Math anxiety might be right up there with public speaking when it comes to stress.
Math anxiety is often defined as a feeling of tension, apprehension, or fear that interferes with math performance. The stress is related to poor math performance on math achievement tests. It is related to negative attitudes about math. And anxiety, scholars say, is directly connected with math avoidance.
But there are ways to cure math anxiety.
In a course taught by and for teachers, educators will learn to get in touch with their own math anxiety, if any. That is considered a first step toward improving performance in the classroom.
Teachers will also learn how to get to know their students so as to understand their learning needs as well as if they have math anxiety or not.
In addition, educators will learn what the top math anxiety produces are and how to avoid them. In doing so, they will learn how to create a curriculum and assessment that lessen the chances of producing math anxiety.
So what is it about Math that causes so much stress?
According to Ryan Pickett, a professional development instructor, math anxiety generally stems from a negative experience with math.
“With math also comes more timed tests, which can be a starting point for anxiety,” Pickett says. “If a student has a learning disability in this area and also has negative math experiences either with a parent, teacher, or peer, then the anxiety that they experience will be exacerbated.”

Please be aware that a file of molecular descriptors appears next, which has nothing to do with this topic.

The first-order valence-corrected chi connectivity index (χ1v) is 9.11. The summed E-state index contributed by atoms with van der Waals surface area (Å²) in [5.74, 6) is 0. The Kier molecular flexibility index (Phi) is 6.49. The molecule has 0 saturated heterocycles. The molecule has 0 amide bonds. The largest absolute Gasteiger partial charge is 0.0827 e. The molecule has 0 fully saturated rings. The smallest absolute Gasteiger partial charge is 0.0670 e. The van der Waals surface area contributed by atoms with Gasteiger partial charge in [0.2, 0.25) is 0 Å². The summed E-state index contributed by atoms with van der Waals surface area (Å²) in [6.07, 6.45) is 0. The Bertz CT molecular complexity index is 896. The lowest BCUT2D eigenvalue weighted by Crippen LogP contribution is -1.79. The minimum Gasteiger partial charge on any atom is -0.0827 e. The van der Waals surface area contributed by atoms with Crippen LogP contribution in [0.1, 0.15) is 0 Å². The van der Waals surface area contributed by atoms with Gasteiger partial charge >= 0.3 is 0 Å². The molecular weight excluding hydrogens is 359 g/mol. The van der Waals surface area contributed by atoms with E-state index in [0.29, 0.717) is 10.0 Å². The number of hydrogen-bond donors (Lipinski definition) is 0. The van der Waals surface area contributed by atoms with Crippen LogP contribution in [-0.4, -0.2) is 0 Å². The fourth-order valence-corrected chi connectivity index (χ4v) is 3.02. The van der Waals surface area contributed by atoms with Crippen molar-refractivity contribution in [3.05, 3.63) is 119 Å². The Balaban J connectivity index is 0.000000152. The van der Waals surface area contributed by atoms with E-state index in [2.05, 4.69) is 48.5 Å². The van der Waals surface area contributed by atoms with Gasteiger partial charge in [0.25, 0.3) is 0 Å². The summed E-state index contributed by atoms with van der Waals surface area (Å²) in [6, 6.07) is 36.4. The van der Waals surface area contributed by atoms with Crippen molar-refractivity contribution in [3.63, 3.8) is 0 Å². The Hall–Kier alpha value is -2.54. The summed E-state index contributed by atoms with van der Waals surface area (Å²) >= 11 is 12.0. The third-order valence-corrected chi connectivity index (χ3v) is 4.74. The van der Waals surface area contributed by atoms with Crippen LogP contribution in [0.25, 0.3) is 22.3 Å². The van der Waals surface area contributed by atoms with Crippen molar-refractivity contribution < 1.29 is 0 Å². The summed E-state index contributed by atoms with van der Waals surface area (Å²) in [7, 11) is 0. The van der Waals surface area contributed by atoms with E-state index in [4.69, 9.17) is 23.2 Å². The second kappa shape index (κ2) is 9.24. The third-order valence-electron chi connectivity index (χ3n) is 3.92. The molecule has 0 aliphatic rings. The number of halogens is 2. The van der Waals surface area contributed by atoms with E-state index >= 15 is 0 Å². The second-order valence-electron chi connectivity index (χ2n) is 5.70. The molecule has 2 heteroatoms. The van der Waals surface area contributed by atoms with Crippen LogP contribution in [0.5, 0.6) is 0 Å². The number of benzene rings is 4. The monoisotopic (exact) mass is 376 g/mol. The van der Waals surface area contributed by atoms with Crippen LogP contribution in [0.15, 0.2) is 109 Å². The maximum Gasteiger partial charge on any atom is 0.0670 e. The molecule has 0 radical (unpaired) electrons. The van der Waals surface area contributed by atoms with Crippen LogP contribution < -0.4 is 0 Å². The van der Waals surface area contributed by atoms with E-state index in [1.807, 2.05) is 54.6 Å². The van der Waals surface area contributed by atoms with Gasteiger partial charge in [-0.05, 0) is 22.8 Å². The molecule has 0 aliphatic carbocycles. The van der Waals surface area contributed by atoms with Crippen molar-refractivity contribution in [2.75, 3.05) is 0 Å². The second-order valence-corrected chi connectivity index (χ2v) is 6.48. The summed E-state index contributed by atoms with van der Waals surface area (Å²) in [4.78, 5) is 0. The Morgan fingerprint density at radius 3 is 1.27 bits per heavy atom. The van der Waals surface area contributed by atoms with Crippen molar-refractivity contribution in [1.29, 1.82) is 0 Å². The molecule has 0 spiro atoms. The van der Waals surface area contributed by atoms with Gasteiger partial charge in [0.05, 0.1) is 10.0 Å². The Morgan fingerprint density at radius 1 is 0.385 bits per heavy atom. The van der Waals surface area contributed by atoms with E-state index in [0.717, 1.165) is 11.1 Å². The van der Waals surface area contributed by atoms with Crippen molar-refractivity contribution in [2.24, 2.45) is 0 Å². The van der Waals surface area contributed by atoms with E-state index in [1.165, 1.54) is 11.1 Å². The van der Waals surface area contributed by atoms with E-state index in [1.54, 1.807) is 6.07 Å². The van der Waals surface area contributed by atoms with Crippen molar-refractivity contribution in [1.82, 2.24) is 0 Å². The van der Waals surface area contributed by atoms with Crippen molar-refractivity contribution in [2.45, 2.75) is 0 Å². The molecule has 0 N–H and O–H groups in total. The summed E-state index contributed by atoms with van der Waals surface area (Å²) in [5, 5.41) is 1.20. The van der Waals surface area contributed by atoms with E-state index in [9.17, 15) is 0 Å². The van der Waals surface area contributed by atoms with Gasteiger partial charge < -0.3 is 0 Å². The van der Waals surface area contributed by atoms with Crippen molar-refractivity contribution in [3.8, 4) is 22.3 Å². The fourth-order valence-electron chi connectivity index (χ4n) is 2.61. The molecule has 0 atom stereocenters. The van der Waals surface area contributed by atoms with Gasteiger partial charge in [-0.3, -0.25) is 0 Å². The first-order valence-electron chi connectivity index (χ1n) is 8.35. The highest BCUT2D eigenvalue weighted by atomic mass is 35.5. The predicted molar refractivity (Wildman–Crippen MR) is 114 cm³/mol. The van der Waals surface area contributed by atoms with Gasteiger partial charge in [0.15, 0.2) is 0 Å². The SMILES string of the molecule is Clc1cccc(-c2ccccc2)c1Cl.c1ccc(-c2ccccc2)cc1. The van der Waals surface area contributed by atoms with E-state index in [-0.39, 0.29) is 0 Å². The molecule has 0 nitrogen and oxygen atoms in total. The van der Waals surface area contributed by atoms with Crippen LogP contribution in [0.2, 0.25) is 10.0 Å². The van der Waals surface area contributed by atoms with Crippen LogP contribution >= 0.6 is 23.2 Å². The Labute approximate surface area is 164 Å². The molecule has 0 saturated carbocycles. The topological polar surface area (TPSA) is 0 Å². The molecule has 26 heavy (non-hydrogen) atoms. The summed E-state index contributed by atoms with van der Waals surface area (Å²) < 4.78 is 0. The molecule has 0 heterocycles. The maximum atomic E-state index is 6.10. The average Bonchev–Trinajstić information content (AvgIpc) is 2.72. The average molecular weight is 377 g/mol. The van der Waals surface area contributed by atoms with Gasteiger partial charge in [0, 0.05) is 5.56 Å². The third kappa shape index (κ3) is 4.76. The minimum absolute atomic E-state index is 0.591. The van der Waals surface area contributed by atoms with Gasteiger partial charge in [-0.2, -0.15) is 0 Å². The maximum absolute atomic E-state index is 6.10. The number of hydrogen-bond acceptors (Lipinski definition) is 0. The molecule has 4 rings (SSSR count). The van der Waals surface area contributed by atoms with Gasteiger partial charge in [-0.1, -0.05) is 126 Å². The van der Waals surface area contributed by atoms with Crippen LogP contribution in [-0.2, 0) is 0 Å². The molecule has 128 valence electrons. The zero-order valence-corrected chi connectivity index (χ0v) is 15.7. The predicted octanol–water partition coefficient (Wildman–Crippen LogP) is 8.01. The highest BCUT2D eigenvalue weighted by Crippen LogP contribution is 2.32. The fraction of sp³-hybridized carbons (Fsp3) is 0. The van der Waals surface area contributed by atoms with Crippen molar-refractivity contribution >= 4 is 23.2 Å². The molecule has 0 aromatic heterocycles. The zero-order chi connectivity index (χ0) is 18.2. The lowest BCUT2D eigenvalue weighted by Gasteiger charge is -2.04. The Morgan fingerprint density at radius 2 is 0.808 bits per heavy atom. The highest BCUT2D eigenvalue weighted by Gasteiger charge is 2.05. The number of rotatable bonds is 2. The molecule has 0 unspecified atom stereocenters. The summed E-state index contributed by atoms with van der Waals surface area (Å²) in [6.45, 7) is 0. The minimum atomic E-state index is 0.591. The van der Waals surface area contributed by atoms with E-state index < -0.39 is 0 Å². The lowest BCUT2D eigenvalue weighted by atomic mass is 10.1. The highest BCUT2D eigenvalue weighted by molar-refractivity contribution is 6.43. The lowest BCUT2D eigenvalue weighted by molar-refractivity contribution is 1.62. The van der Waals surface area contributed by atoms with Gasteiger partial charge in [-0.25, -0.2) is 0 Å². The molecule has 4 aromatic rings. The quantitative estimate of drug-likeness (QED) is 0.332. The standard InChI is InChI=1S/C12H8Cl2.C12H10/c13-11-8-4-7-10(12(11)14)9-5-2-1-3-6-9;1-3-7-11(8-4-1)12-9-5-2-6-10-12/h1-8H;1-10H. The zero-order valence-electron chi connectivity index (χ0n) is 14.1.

So what can be done about it?
There are some proven ways to make learning math stress-free and even fun, according to educators.
In order to help students get over math anxiety or lessen the chances of it occurring in the first place, teachers need to create positive math experiences.
One way to do this is to create lessons and assessments that utilize the students learning strengths rather than continuing to focus on their weaknesses.
“Math has traditionally focused on correct or incorrect answers, which can cause anxiety,” Pickett says. “We need to focus more on understanding the process and concepts rather than the answer (at least at first).
“Students need to know that we learn from our mistakes and that without them we will not get better at something. This change in mindset will reduce performance anxiety in math,” he adds.
Pickett offers a specific example. He says it is important to make sure that lessons focus on multiple different learning modalities as well as choice in how students produce their work.
“In doing this, you will give all students a chance to learn to utilize their strengths, which will produce more positive experiences,” Pickett says.
Are you ready for stress-free math?